I really enjoyed this; I see so many kids with this attitude and we try and tell them! It is really poignant with some fantastic ideas. I loved the 'second or third from the best generation, but not even close'. Wonderful writing.

My main questions are about the punctuation, especially your use of commas. However, I acknowledge that using these can be a stylistic thing. The reason I pick them out is because it is a flaw in my own writing that I tend to over-use them and now I see them everywhere!

I hope my comments are useful to you. Good luck with it.

pdwalke4
March 10th, 2013, 11:15 PM
I would agree with the above post about commas. I often wonder if I throw to many into my writing as though I'm trying to give some significant meaning to every sentence. As a teacher (though UK not US) I also recognize a lot of the same attitude. I would also say I agree with first reply. i feel as though I am seeing the story through the eyes of an old man on a porch watching, curious if this in the person you are telling the story through. (p.s damn American spell check on Google its recognise to us Brits not recognize grrrr)

Kevin
March 11th, 2013, 11:25 PM
Oh, some great critiques. Only 190 words yet there is polishing to be done. :) Thank you, Guys (Gals). Wecht- I wasn't sure what I'd done. I took a chance and tried to let it flow. A deconstruct: that's what you've done, right? Excellent. Spot on.
js- thank you. I always hope I might connect with the reader. Otherwise it's a flop.
abbey and pdwalk- You're both teachers, aren't you? Good! We can always use more. Thank you for taking the time. Yes, too many commas. I will leave them in for now so others might see. The placement of a colon or semi-colon after the surnames... Hmm, it hadn't occured to me. I'm not afraid to use those. Good stuff. Thank you so much.

js1268
March 12th, 2013, 12:04 AM
i'll be honest with you, kevin... i don't think you used too many commas... if anything, i'd remove the one between the words "be" and "but" in the first sentence of the second paragraph, and capitalize "but" for the start of a new sentence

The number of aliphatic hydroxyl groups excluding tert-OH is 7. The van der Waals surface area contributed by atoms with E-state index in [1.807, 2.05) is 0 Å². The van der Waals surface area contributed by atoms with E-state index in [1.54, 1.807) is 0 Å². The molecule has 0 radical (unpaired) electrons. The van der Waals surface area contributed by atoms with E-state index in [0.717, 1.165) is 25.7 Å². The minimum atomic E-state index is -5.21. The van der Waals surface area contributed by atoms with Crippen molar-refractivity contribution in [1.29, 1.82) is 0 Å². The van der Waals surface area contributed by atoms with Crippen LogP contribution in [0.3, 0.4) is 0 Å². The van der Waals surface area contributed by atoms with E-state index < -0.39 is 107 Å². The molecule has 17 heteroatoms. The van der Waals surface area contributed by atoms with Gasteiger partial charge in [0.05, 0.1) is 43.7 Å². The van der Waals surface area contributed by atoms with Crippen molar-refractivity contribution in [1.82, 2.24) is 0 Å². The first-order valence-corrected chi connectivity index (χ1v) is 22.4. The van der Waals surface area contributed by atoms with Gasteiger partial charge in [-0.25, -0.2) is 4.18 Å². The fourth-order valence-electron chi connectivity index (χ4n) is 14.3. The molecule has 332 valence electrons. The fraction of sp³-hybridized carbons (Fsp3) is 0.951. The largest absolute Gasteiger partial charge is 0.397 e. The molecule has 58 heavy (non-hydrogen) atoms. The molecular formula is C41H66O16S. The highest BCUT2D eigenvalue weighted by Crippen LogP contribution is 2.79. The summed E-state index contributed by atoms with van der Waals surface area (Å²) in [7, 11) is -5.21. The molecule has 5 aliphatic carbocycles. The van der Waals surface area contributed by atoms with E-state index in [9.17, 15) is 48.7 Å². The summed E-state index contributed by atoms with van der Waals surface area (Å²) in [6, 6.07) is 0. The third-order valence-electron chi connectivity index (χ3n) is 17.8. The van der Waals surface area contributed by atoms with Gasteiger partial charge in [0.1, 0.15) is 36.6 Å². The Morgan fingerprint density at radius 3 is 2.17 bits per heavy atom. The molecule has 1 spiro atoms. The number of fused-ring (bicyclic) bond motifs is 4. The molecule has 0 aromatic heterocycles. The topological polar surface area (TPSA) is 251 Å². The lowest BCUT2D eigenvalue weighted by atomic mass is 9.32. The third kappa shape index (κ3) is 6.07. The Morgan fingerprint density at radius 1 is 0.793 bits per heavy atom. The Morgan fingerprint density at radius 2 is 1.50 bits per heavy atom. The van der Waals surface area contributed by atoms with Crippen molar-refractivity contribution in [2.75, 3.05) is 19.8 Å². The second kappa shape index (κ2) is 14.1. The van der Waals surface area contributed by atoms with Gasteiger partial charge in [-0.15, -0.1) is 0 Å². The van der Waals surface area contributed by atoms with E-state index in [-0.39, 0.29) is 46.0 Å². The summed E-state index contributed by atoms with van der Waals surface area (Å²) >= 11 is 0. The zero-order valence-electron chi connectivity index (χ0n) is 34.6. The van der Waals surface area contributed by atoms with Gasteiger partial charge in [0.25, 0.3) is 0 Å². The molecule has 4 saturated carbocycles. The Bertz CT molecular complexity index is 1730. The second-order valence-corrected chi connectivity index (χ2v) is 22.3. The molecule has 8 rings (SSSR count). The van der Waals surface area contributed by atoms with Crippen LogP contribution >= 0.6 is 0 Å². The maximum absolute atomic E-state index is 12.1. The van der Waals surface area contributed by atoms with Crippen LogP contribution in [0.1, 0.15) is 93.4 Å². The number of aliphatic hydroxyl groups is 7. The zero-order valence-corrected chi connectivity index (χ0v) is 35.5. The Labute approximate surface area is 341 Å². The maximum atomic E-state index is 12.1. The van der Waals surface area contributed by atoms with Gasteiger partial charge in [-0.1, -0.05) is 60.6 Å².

Sally Frank
March 25th, 2013, 04:23 PM
I found the second paragraph to be much more compelling than the first. There was a lot of mystery to it that made me want to know more and understand what your metaphor was saying. I would start with that paragraph and then build on it.

Dictarium
March 25th, 2013, 08:39 PM
Despite the lack of the Oxford Comma (something that just rubs me the wrong way when not used), I really like this. It really conveys a setting and situation that I can envision in my head, both with many pieces filled and and others left to my imagination. I also like how it's not even a story, but rather just a couple of paragraphs establishing an idea; a tone of a community. It's as if someone was to describe a given decade of 20th Century America. It's got just enough of the key details to let us, the readers, know what we need to know.

The only bit of constructive criticism I might offer is that the fragment from "places now," to "as some." is a bit awkward to read. I'm sure it's possible to read it in the intended intonation and have it sound wonderful, but the way I'm looking at it it just comes off as something that could be fixed. Whether it's the syntax of it, the commas, or whatever, I can't tell. It just struck me the wrong way.

Otherwise, the rest is excellent.

Pluralized
March 26th, 2013, 11:03 PM
Kevin - I always like reading your conversational tone. This piece is short, but I can relate to it and it evokes a nice and carefree observation of a halcyon and bygone era, one which I'm sure we would have shared a forty-ouncer or two. :)

I like the way it starts off, as if in the middle of a conversation between good friends. Made me smile, and I can't point to the exact reason why.

sknox
March 27th, 2013, 05:39 PM
I wonder about the change in person. The first paragraph is third person but the next is in second person. Why the shift?